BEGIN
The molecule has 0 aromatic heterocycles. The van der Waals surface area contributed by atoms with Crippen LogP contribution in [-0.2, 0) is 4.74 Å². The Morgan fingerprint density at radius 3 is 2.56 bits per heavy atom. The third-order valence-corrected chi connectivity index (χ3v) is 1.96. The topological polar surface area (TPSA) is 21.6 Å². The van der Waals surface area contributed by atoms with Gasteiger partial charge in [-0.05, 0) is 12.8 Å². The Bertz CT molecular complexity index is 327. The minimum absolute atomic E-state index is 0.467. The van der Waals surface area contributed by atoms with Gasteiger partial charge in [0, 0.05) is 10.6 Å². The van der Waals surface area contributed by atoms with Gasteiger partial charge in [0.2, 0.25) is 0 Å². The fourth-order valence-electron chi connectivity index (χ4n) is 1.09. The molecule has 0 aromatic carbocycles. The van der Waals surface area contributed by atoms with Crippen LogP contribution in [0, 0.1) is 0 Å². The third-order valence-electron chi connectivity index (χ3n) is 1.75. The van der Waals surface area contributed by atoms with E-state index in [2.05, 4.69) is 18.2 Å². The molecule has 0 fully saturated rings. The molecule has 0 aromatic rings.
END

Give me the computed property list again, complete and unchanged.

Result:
The molecule has 0 aromatic heterocycles. The van der Waals surface area contributed by atoms with Crippen LogP contribution in [-0.2, 0) is 4.74 Å². The Morgan fingerprint density at radius 3 is 2.56 bits per heavy atom. The third-order valence-corrected chi connectivity index (χ3v) is 1.96. The topological polar surface area (TPSA) is 21.6 Å². The van der Waals surface area contributed by atoms with Gasteiger partial charge in [-0.05, 0) is 12.8 Å². The Bertz CT molecular complexity index is 327. The minimum absolute atomic E-state index is 0.467. The van der Waals surface area contributed by atoms with Gasteiger partial charge in [0, 0.05) is 10.6 Å². The van der Waals surface area contributed by atoms with Gasteiger partial charge in [0.2, 0.25) is 0 Å². The fourth-order valence-electron chi connectivity index (χ4n) is 1.09. The molecule has 0 aromatic carbocycles. The van der Waals surface area contributed by atoms with Crippen LogP contribution in [0, 0.1) is 0 Å². The third-order valence-electron chi connectivity index (χ3n) is 1.75. The van der Waals surface area contributed by atoms with E-state index in [2.05, 4.69) is 18.2 Å². The molecule has 0 fully saturated rings. The molecule has 0 aromatic rings.